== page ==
Zyban

USAGE

Zyban is a non-nicotine aid to smoking cessation. It is chemically unrelated to nicotine or other agents used in the treatment of nicotine addiction. It is developed as an antidepressant and is chemically unrelated to tricyclic, tetracyclic, selective serotonin re-uptake inhibitor, or other known antidepressant agents. It decreases cravings and withdrawal symptoms of smoking.

SIDE EFFECTS

Common side effects of Zyban include dry mouth and difficulty sleeping. Other less common side effects dizziness, difficulty concentrating, upset stomach, anxiety, constipation, tremors, or skin rashes. There is also a small risk of having seizures, serious or unusual changes in mood, an liver damage.

LAWSUITS

The use of Zyban has led to lawsuits involving side effects such as birth defects, suicidal behavior, and psychiatric problems. The drug also has a black box warning stating that it may cause changes in behavior, including depressed mood, hostility and suicidal thoughts.

Tysabri

USAGE

Tysabri, or natalizumab, is a laboratory produced monoclonal antibody. Antibodies are made to target and destroy potentially damaging immune cells from the bloodstream, across the blood-brain barrier into the brain and spinal cord. It is used to treat relapsing forms of multiple sclerosis and moderate to severe forms of Crohn’s disease in adults. It is usually used as a last resort when other medications have proven ineffective.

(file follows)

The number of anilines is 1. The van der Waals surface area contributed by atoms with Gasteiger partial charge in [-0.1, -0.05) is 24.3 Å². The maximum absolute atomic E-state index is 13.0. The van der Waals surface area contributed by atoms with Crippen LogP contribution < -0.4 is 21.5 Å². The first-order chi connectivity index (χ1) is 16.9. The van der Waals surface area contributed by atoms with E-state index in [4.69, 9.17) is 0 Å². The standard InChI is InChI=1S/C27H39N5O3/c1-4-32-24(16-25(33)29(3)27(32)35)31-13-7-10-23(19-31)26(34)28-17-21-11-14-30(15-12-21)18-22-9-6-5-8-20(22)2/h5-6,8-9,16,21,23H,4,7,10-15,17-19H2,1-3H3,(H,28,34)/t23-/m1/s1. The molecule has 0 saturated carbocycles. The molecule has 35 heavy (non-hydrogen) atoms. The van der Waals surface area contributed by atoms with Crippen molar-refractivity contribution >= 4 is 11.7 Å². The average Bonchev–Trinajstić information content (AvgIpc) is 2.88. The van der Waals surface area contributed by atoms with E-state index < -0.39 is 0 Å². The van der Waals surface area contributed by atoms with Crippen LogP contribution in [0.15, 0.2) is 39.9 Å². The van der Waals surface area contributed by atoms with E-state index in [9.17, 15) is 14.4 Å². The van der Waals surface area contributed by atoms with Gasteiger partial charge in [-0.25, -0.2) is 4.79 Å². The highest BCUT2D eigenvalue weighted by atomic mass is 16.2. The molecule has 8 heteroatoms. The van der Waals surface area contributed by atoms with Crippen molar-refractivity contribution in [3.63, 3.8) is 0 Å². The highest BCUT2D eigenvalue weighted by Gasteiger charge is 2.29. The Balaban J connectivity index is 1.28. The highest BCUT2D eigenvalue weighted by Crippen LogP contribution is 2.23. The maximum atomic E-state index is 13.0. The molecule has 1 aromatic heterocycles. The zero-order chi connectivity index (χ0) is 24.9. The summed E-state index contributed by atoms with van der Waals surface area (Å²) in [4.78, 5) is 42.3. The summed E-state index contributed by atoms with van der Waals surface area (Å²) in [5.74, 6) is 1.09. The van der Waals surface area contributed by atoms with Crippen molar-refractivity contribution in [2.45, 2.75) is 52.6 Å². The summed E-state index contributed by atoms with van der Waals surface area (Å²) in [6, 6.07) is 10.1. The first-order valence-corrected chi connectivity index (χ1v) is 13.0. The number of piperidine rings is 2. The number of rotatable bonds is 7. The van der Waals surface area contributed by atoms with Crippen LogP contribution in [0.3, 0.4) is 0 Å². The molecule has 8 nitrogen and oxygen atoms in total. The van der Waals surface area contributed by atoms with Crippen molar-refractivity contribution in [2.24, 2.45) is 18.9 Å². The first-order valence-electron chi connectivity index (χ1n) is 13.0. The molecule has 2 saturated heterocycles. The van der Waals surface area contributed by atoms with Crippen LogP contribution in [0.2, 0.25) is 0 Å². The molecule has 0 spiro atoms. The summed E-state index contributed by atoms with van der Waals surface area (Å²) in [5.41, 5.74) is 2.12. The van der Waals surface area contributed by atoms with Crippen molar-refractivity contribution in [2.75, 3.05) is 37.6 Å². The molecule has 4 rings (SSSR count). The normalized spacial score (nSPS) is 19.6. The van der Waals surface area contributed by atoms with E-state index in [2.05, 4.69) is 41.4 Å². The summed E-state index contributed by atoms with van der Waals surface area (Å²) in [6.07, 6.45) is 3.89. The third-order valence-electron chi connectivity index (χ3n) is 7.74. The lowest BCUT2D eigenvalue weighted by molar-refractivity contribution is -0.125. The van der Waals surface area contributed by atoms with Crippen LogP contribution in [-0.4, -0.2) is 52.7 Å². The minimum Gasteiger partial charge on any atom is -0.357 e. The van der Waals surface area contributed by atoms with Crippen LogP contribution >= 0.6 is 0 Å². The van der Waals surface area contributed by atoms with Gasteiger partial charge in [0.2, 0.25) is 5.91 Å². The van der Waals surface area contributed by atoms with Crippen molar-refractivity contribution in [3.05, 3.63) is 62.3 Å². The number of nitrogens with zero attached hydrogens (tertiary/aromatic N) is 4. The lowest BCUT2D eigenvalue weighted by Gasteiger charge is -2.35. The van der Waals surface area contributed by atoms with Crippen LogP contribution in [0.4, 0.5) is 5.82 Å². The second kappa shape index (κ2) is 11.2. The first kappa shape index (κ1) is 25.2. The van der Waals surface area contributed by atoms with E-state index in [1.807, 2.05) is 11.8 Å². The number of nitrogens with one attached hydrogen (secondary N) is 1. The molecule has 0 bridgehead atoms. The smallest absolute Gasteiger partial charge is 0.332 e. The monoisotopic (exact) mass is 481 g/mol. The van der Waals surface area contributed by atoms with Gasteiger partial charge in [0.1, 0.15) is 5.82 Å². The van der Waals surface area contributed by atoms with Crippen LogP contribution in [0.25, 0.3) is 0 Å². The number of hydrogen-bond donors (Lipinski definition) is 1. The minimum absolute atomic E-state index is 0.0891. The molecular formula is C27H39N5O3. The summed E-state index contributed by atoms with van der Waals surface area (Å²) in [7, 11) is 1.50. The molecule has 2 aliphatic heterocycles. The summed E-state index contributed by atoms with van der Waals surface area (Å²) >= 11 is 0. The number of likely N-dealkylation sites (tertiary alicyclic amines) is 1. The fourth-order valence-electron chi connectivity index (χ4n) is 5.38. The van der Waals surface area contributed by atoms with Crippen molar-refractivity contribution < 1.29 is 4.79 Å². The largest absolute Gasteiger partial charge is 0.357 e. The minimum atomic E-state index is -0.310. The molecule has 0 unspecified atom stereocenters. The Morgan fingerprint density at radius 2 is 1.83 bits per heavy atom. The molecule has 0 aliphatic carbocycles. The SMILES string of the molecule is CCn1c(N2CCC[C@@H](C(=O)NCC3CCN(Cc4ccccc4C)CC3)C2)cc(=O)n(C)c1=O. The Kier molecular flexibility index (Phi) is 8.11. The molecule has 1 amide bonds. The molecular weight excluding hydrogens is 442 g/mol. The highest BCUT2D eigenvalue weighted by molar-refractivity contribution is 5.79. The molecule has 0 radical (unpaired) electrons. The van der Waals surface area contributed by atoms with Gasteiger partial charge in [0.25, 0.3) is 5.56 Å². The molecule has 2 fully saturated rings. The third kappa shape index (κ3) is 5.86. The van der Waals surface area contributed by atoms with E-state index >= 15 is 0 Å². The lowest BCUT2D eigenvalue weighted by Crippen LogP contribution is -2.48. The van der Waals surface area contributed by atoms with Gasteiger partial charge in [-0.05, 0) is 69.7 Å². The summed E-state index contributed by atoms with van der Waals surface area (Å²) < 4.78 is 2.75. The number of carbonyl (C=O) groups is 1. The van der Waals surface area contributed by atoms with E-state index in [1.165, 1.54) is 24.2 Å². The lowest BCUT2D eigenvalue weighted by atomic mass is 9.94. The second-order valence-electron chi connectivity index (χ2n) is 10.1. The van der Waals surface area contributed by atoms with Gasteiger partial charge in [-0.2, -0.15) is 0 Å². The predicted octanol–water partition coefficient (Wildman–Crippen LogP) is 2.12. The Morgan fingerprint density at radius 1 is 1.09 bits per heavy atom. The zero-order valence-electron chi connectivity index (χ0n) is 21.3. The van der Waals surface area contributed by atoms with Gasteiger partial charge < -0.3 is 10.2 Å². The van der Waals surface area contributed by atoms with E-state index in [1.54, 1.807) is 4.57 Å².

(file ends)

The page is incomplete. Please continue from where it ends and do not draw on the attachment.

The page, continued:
SIDE EFFECTS

Tysabri may cause a severe viral infection of the brain that can lead to disability or death. The risk is increased in those who are receiving certain medicines or have a weak immune system. Symptoms of severe side effects can include changes in the mental state, problems with speech or walking, or decreased vision. There have been cases of patients developing PML, a usually fatal brain sisorder, after receiving multiple doses of natalizumab, the active ingredient in Tysabri.

LAWSUITS

Tysabri has been tied to serious liver damage and PML, and may also link to the skin cancer melanoma. It was first pulled from the market in 2005 after being linked to PML, but the FDA decided soon afterwards that its benefits in treating MS outweighed its risks. In 2008 it also won approval to treat Crohn’s disease. There have been lawsuits on the rise for Tysabri’s role in causing both of these fatal disorders. Attorneys contend that it is a defective drug that is too dangerous to be used to treat any condition.